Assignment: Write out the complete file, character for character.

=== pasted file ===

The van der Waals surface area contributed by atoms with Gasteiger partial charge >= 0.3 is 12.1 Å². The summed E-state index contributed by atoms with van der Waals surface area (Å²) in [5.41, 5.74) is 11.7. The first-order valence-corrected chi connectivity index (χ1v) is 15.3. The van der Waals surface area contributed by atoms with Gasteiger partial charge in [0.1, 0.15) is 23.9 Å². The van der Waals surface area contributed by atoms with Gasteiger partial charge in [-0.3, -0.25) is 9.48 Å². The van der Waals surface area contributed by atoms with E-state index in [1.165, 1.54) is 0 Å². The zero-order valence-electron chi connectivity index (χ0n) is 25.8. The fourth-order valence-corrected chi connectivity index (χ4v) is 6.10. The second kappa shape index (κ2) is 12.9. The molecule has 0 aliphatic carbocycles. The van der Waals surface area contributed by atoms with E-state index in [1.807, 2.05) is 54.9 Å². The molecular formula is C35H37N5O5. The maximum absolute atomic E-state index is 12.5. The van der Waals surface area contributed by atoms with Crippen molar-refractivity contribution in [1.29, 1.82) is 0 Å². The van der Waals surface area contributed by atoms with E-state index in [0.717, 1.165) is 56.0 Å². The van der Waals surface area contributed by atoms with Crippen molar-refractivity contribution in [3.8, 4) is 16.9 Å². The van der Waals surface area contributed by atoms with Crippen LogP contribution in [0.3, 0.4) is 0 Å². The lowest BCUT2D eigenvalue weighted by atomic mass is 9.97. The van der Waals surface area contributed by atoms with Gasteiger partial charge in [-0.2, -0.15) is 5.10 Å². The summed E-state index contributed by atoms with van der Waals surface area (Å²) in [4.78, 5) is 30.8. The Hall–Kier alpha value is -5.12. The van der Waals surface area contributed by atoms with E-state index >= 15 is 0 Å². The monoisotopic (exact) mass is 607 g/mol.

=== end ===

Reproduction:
The van der Waals surface area contributed by atoms with Gasteiger partial charge >= 0.3 is 12.1 Å². The summed E-state index contributed by atoms with van der Waals surface area (Å²) in [5.41, 5.74) is 11.7. The first-order valence-corrected chi connectivity index (χ1v) is 15.3. The van der Waals surface area contributed by atoms with Gasteiger partial charge in [0.1, 0.15) is 23.9 Å². The van der Waals surface area contributed by atoms with Gasteiger partial charge in [-0.3, -0.25) is 9.48 Å². The van der Waals surface area contributed by atoms with E-state index in [1.165, 1.54) is 0 Å². The zero-order valence-electron chi connectivity index (χ0n) is 25.8. The fourth-order valence-corrected chi connectivity index (χ4v) is 6.10. The second kappa shape index (κ2) is 12.9. The molecule has 0 aliphatic carbocycles. The van der Waals surface area contributed by atoms with E-state index in [1.807, 2.05) is 54.9 Å². The molecular formula is C35H37N5O5. The maximum absolute atomic E-state index is 12.5. The van der Waals surface area contributed by atoms with Crippen molar-refractivity contribution in [1.29, 1.82) is 0 Å². The van der Waals surface area contributed by atoms with E-state index in [0.717, 1.165) is 56.0 Å². The van der Waals surface area contributed by atoms with Crippen molar-refractivity contribution in [3.8, 4) is 16.9 Å². The van der Waals surface area contributed by atoms with Crippen LogP contribution in [0.3, 0.4) is 0 Å². The lowest BCUT2D eigenvalue weighted by atomic mass is 9.97. The van der Waals surface area contributed by atoms with Gasteiger partial charge in [-0.2, -0.15) is 5.10 Å². The summed E-state index contributed by atoms with van der Waals surface area (Å²) in [4.78, 5) is 30.8. The Hall–Kier alpha value is -5.12. The van der Waals surface area contributed by atoms with E-state index >= 15 is 0 Å². The monoisotopic (exact) mass is 607 g/mol.